Friday Headlines, October 24, 2014
THE LATEST IN THE GEOSCIENCES
California is DOOMED
Deinocherus: Terrible Hands (Goofy Body)
Turbidites: Nature’s Seismometers
Creep in 4 faults means big quake may be poised to hit
With modern technology, like GPS, it’s possible to track nearly imperceptible motions along fault lines. Given the history in the San Franscisco area for earthquakes along the San Andreas fault system, USGS scientists have used these devices to track the very small motions (as small as a mm per year) along several prominent fault traces.
These small movements on the surface, called creep, relate to great amounts of strain building up at depth. This strain, the researchers believe, could cause earthquakes with magnitudes as great as 7.1.
That’s scary news for the Bay area that was heavily damaged by the 6.9 magnitude Loma Prieta quake that happened 25 years ago.
Deinocheirus Exposed: Meet The Body Behind the Terrible Hand
50 years ago, a pair of large, fossilized, dinosaurian arms were found. These arms lacked a body. Based on these arms, paleontologists named a new species, Deinocheirus mirificus, meaning “terrible hand, which is unusual”.
This week, after 50 years of waiting, the body of Deinocheirus has finally been described.
Sadly, the rest of its body is not nearly so impressive as its arms. Deinocheirus is described as ‘something out of a bad sci-fi movie.’ It’s a goofy-looking mix of features that includes a humped back, a horse-like head, and perhaps a tuft of tail feathers.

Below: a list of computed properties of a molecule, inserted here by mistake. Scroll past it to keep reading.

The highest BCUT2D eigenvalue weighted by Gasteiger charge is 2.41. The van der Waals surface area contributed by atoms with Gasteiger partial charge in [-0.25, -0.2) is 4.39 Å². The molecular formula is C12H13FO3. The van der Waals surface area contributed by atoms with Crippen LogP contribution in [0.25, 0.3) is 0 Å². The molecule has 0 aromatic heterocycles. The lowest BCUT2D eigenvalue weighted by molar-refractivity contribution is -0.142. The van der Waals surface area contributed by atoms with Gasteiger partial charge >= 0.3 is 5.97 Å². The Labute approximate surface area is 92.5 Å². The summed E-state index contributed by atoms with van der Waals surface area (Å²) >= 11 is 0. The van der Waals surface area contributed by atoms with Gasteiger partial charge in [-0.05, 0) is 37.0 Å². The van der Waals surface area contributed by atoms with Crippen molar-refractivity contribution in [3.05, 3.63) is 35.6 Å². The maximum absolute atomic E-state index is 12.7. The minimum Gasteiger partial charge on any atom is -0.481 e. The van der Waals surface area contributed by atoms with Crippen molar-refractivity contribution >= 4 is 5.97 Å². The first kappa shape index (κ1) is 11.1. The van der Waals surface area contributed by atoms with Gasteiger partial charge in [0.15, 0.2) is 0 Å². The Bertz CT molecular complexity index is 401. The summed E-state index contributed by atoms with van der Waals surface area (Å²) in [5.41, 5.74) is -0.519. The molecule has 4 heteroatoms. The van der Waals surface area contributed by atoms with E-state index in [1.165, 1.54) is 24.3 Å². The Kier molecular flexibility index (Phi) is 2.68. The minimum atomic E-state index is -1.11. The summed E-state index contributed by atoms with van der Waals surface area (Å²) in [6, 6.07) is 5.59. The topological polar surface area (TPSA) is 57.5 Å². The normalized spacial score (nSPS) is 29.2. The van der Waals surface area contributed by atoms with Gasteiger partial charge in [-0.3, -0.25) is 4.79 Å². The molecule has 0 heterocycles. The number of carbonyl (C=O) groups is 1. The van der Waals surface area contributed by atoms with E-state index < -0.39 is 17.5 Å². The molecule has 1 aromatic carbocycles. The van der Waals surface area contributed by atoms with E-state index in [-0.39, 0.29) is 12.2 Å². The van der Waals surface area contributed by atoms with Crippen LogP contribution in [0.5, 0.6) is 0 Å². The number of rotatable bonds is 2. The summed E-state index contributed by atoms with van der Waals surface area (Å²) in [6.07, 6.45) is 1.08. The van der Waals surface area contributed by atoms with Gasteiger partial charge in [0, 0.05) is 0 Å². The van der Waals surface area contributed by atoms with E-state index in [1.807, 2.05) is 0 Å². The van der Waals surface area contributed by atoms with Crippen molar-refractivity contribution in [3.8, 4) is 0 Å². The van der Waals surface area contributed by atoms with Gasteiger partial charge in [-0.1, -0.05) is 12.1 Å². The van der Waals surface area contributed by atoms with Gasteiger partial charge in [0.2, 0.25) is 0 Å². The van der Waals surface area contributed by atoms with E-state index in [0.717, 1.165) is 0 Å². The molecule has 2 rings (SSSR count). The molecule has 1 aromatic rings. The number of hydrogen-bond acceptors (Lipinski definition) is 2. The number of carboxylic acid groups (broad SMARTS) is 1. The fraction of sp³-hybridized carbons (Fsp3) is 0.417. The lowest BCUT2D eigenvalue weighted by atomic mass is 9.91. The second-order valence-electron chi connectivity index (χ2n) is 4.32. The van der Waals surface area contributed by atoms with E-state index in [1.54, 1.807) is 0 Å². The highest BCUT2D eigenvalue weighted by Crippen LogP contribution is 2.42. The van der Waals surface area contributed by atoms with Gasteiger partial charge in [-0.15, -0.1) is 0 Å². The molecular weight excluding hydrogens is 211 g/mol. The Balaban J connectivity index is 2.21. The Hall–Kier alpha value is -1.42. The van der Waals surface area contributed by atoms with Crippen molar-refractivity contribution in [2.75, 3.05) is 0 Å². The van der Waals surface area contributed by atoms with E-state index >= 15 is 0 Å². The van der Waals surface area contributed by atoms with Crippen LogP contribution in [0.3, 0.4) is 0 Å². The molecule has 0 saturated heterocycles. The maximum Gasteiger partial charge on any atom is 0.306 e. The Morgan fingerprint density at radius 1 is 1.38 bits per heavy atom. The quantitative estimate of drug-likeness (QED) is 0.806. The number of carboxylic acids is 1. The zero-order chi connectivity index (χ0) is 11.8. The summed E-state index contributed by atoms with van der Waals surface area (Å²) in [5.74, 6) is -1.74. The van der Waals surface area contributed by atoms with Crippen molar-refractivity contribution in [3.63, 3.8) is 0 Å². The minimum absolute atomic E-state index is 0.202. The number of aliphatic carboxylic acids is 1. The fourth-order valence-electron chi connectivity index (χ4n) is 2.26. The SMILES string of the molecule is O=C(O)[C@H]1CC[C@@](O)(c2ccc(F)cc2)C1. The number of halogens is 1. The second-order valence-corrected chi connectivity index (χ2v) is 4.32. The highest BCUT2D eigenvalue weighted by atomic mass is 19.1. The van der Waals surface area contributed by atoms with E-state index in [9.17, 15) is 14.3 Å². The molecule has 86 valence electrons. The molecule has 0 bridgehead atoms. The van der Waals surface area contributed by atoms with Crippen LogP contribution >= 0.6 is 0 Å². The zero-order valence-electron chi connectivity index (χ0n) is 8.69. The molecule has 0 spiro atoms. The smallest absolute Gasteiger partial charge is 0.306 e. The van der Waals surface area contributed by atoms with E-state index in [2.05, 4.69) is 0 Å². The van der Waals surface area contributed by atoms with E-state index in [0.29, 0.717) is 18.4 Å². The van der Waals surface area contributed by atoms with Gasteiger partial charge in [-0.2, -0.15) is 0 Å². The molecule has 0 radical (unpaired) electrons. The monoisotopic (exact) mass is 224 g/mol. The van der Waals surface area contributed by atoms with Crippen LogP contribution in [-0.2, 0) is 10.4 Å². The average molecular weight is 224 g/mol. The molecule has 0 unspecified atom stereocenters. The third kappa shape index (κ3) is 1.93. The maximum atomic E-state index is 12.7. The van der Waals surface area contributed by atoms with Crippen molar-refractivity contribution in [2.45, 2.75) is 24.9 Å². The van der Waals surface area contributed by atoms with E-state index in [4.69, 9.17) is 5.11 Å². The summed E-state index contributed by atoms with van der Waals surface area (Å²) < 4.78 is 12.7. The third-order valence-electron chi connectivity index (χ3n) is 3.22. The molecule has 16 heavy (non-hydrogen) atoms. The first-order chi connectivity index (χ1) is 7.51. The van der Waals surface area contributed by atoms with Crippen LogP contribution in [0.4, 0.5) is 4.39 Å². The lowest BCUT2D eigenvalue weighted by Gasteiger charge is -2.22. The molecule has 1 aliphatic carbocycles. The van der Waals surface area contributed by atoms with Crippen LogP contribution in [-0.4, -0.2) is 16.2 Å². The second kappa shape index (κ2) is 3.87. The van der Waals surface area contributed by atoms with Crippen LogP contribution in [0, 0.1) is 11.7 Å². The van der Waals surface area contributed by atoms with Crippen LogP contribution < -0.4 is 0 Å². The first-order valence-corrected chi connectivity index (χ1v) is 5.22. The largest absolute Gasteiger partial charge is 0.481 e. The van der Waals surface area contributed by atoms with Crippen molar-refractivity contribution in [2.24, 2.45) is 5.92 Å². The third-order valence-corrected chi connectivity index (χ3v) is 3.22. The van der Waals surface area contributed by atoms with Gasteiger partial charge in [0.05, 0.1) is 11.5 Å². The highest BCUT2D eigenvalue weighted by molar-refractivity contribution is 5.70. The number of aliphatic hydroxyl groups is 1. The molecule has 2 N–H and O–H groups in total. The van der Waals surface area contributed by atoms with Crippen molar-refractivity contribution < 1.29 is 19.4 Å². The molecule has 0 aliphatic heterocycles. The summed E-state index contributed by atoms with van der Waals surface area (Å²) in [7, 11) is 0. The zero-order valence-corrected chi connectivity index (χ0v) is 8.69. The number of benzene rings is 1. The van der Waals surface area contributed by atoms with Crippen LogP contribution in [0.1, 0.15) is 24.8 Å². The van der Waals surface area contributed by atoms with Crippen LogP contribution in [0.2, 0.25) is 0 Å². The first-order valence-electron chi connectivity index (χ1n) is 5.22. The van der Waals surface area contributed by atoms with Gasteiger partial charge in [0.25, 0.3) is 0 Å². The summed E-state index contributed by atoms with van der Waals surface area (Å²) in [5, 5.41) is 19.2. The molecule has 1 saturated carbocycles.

Turbidites are unique sediment deposits that occur when there’s a landslide or mudflow underwater. After the slide, the sediments fall back down and collect on the bottom of the ocean or lake. As the sediments settle, the heavier (and coarser) things settle out first, followed by lighter and lighter sediments, resulting in a “fining-upward” sequence. Repeated underwater landslides result in repeated fining-upward sequences.
There are lots of things that can trigger turbidites. One of these is earthquakes.
In a lake in New Zealand, evidence for past earthquakes is hidden in the bottom sediments in the form or turbidite deposits. Using this evidence, plus radiometric dating of fossilized leaves in the sediment, scientists can assign ages to several earthquakes that happened in the region of the lake in the remote past and make predictions about future quakes.